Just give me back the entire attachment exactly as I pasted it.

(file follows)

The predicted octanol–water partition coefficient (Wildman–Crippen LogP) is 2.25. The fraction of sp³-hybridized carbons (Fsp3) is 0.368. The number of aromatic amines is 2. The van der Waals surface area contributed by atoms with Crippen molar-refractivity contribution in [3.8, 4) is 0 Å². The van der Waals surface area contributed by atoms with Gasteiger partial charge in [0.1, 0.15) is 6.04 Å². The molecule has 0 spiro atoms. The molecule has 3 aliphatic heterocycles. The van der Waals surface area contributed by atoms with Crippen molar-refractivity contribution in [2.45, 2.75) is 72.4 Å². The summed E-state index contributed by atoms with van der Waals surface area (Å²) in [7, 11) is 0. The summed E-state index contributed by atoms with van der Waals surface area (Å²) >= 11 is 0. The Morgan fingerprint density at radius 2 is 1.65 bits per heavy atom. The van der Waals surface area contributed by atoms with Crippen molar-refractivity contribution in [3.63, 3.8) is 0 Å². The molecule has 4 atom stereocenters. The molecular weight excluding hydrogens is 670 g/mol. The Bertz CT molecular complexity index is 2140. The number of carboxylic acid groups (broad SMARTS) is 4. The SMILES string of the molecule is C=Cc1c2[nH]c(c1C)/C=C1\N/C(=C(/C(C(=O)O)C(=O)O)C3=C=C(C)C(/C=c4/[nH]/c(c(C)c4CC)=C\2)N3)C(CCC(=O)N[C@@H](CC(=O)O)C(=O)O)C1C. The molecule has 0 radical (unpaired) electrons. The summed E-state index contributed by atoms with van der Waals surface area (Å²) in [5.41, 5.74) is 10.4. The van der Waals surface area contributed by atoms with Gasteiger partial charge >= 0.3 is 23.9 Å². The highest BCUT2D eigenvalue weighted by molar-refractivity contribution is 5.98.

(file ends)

The predicted octanol–water partition coefficient (Wildman–Crippen LogP) is 2.25. The fraction of sp³-hybridized carbons (Fsp3) is 0.368. The number of aromatic amines is 2. The van der Waals surface area contributed by atoms with Crippen molar-refractivity contribution in [3.8, 4) is 0 Å². The van der Waals surface area contributed by atoms with Gasteiger partial charge in [0.1, 0.15) is 6.04 Å². The molecule has 0 spiro atoms. The molecule has 3 aliphatic heterocycles. The van der Waals surface area contributed by atoms with Crippen molar-refractivity contribution in [2.45, 2.75) is 72.4 Å². The summed E-state index contributed by atoms with van der Waals surface area (Å²) in [7, 11) is 0. The summed E-state index contributed by atoms with van der Waals surface area (Å²) >= 11 is 0. The Morgan fingerprint density at radius 2 is 1.65 bits per heavy atom. The van der Waals surface area contributed by atoms with Crippen molar-refractivity contribution in [3.63, 3.8) is 0 Å². The molecule has 4 atom stereocenters. The molecular weight excluding hydrogens is 670 g/mol. The Bertz CT molecular complexity index is 2140. The number of carboxylic acid groups (broad SMARTS) is 4. The SMILES string of the molecule is C=Cc1c2[nH]c(c1C)/C=C1\N/C(=C(/C(C(=O)O)C(=O)O)C3=C=C(C)C(/C=c4/[nH]/c(c(C)c4CC)=C\2)N3)C(CCC(=O)N[C@@H](CC(=O)O)C(=O)O)C1C. The molecule has 0 radical (unpaired) electrons. The summed E-state index contributed by atoms with van der Waals surface area (Å²) in [5.41, 5.74) is 10.4. The van der Waals surface area contributed by atoms with Gasteiger partial charge >= 0.3 is 23.9 Å². The highest BCUT2D eigenvalue weighted by molar-refractivity contribution is 5.98.